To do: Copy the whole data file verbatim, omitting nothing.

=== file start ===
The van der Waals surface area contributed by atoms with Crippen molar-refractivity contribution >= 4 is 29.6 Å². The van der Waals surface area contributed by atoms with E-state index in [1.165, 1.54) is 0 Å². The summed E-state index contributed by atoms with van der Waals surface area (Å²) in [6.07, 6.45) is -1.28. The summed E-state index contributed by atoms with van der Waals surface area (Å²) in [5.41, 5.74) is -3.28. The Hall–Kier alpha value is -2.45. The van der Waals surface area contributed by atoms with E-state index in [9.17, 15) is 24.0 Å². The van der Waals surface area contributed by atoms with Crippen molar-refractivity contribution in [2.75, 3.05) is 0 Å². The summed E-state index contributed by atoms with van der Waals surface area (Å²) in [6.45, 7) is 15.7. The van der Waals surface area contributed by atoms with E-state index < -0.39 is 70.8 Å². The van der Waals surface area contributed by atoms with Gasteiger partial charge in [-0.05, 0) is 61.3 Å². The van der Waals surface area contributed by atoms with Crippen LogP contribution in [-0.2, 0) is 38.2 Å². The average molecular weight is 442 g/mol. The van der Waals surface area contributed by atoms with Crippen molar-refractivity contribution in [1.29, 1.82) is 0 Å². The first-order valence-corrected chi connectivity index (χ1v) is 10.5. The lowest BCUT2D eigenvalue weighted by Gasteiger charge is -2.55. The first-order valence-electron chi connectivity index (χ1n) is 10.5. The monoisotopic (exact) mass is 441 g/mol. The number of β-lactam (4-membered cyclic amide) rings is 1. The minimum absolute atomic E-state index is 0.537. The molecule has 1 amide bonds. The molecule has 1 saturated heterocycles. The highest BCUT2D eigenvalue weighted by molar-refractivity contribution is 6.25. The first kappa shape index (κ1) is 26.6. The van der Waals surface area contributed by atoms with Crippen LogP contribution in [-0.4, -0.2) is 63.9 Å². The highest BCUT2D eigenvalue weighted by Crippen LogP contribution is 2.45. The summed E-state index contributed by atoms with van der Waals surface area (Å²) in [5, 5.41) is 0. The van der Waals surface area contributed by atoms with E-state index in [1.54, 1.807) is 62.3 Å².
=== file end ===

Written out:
The van der Waals surface area contributed by atoms with Crippen molar-refractivity contribution >= 4 is 29.6 Å². The van der Waals surface area contributed by atoms with E-state index in [1.165, 1.54) is 0 Å². The summed E-state index contributed by atoms with van der Waals surface area (Å²) in [6.07, 6.45) is -1.28. The summed E-state index contributed by atoms with van der Waals surface area (Å²) in [5.41, 5.74) is -3.28. The Hall–Kier alpha value is -2.45. The van der Waals surface area contributed by atoms with E-state index in [9.17, 15) is 24.0 Å². The van der Waals surface area contributed by atoms with Crippen molar-refractivity contribution in [2.75, 3.05) is 0 Å². The summed E-state index contributed by atoms with van der Waals surface area (Å²) in [6.45, 7) is 15.7. The van der Waals surface area contributed by atoms with E-state index < -0.39 is 70.8 Å². The van der Waals surface area contributed by atoms with Gasteiger partial charge in [-0.05, 0) is 61.3 Å². The van der Waals surface area contributed by atoms with Crippen LogP contribution in [-0.2, 0) is 38.2 Å². The average molecular weight is 442 g/mol. The van der Waals surface area contributed by atoms with Crippen molar-refractivity contribution in [1.29, 1.82) is 0 Å². The first-order valence-corrected chi connectivity index (χ1v) is 10.5. The lowest BCUT2D eigenvalue weighted by Gasteiger charge is -2.55. The first-order valence-electron chi connectivity index (χ1n) is 10.5. The monoisotopic (exact) mass is 441 g/mol. The number of β-lactam (4-membered cyclic amide) rings is 1. The minimum absolute atomic E-state index is 0.537. The molecule has 1 amide bonds. The molecule has 1 saturated heterocycles. The highest BCUT2D eigenvalue weighted by molar-refractivity contribution is 6.25. The first kappa shape index (κ1) is 26.6. The van der Waals surface area contributed by atoms with Crippen LogP contribution in [-0.4, -0.2) is 63.9 Å². The highest BCUT2D eigenvalue weighted by Crippen LogP contribution is 2.45. The summed E-state index contributed by atoms with van der Waals surface area (Å²) in [5, 5.41) is 0. The van der Waals surface area contributed by atoms with E-state index in [1.54, 1.807) is 62.3 Å².